Microsoft to shift Minecraft workloads from AWS Cloud to Azure


Popular video game Minecraft which has over 126 million monthly users globally will stop using Amazon Web Services (AWS) Cloud and will shift its workloads to Azure Cloud from its parent company Microsoft.

According to a report in CNBC, the “shift represents an obvious way for Microsoft to cut back on payments to one of its toughest competitors and promote its own product”.

Azure is growing faster than many other Microsoft offerings. Most of its consumer and commercial properties, including the video conferencing app Teams, now run on Azure Cloud.

Microsoft would also “migrate LinkedIn from its own dedicated data centers to Azure,” according to the report on Monday.

Minecraft has topped 200 million sales, with 126 million people playing the game monthly. The game has seen a huge increase in use since the COVID-19 pandemic began.

Over the last month, the game has seen an increase of 25 per cent in new players, with a 40 per cent rise in multiplayer sessions specifically.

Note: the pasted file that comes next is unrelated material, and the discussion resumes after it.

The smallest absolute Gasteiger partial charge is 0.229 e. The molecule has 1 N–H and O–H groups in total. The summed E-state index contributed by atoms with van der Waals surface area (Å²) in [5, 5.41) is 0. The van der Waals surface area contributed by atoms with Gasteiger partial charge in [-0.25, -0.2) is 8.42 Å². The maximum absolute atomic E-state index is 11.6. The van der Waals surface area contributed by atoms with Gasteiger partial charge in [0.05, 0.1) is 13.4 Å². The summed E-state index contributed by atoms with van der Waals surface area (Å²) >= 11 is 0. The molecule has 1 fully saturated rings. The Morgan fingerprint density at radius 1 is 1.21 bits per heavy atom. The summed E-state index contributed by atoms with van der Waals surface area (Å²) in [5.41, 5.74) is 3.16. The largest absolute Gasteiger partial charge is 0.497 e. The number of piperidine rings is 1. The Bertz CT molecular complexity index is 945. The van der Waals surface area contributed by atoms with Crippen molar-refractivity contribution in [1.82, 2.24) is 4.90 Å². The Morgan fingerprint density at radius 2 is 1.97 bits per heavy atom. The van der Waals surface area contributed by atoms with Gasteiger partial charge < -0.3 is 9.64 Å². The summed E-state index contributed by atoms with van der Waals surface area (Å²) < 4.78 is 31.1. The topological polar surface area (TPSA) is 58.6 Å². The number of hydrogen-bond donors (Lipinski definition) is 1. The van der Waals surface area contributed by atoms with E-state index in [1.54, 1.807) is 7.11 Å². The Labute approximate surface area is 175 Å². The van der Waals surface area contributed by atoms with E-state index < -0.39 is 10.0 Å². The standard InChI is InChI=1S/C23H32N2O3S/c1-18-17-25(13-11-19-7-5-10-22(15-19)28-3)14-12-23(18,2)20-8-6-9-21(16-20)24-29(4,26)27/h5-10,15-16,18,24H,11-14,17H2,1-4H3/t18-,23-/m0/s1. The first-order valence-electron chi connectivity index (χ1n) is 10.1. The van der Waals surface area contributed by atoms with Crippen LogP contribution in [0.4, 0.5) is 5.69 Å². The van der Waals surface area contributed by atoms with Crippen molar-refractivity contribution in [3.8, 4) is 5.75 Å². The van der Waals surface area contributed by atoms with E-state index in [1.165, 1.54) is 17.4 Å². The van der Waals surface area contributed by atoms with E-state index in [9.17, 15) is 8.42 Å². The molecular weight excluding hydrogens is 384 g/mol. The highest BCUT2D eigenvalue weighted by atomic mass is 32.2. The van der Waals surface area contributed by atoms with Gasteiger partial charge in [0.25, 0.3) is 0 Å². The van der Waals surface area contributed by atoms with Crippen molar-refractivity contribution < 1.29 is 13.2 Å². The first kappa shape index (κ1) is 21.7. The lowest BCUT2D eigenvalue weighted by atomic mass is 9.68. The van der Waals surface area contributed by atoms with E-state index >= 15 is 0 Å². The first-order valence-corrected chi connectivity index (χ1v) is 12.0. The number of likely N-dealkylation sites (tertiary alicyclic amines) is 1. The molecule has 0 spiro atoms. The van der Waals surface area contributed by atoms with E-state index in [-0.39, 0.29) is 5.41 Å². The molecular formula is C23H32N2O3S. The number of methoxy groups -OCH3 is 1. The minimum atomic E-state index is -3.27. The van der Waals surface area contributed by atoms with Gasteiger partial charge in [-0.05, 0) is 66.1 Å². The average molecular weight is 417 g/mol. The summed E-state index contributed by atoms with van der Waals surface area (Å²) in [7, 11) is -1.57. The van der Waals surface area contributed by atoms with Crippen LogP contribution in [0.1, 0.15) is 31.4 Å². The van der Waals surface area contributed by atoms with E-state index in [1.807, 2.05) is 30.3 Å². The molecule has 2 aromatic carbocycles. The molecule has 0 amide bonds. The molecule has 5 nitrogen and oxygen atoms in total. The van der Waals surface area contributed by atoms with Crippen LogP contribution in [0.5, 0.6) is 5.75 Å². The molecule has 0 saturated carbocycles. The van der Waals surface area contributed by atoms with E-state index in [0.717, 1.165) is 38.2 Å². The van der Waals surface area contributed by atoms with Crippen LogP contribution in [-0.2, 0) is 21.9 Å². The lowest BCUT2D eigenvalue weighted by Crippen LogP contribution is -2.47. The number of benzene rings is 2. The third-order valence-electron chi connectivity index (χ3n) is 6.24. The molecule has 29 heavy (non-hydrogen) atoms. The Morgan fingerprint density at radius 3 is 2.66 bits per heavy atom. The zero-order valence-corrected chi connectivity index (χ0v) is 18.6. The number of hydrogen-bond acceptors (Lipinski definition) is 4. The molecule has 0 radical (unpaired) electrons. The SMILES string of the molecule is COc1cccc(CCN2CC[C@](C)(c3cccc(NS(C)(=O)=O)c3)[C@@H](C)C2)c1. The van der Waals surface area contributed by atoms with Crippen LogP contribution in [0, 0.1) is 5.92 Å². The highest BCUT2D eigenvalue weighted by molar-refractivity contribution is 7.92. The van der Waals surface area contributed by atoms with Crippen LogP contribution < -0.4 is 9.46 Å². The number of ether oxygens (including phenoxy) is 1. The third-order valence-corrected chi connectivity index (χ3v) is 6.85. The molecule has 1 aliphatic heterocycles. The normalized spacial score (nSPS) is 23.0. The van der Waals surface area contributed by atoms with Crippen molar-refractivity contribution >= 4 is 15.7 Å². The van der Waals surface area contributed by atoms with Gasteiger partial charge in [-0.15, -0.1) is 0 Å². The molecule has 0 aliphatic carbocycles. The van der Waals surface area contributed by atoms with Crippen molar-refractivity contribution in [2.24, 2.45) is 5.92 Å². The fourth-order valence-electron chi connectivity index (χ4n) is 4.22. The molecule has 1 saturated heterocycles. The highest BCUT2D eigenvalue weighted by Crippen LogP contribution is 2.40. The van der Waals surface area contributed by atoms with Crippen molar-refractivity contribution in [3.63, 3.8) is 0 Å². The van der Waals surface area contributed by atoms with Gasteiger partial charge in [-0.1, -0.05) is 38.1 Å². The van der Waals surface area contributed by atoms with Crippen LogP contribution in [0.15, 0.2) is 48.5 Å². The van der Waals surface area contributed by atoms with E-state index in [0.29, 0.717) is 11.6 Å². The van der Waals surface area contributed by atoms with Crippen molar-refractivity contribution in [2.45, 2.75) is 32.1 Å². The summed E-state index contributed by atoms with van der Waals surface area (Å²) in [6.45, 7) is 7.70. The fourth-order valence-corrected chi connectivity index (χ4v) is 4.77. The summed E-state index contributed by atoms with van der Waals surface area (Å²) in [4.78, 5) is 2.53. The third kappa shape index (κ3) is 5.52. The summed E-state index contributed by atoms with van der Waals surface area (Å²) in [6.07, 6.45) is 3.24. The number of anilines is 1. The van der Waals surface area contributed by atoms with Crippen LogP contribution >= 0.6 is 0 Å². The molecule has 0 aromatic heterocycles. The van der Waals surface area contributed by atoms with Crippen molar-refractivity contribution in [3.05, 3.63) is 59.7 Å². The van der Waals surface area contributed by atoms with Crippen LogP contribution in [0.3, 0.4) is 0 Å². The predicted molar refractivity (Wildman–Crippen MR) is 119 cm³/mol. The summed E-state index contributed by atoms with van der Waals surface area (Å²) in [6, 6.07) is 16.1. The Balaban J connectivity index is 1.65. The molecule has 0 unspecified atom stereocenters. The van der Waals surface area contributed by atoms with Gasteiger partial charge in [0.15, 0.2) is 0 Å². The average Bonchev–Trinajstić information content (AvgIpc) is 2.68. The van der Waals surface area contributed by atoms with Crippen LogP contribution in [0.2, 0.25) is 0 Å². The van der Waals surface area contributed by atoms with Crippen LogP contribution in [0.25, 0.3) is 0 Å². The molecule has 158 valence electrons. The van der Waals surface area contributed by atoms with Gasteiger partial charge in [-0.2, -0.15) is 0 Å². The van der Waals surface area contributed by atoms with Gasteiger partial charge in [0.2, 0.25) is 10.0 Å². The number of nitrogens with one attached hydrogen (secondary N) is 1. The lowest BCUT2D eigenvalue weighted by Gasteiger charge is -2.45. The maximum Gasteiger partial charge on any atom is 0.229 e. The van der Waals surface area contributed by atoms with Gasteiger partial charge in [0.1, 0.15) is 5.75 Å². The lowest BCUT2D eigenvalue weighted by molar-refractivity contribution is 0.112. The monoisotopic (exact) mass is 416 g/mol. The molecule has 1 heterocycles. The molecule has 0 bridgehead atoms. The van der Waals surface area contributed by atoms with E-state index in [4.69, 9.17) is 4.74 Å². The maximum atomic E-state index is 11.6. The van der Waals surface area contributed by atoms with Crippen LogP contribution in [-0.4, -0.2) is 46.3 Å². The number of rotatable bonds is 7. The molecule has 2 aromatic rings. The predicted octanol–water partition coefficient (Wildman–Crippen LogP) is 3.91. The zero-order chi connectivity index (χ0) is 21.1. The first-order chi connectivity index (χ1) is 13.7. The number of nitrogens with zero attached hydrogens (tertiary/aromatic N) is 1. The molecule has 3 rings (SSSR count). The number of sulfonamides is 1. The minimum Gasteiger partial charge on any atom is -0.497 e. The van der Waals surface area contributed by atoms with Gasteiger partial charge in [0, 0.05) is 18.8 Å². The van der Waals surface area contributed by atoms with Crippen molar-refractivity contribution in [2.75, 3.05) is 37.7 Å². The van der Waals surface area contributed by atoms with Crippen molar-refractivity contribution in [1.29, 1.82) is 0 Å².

When Microsoft acquired Mojang (the game developer behind Minecraft) for $2.5 billion in 2014, the game had sold more than 50 million copies across PC, Xbox 360, PS3, and other platforms.

The sandbox game hit the 100 million mark in 2016, meaning the growth of the game has actually increased in the last four years in comparison to the first five years after it launched in November 2011, according to the company.

Minecraft developer Mojang also announced a new name for the studio in celebration of the 11th anniversary of Minecraft. The new name for the developer is Mojang Studios.

“Mojang Studios has used AWS in the past, but we’ve been migrating all cloud services to Azure over the last few years,” a Microsoft spokesperson was quoted as saying in the report.

“We’ll be fully transitioned to Azure by the end of the year,” the spokesperson added.



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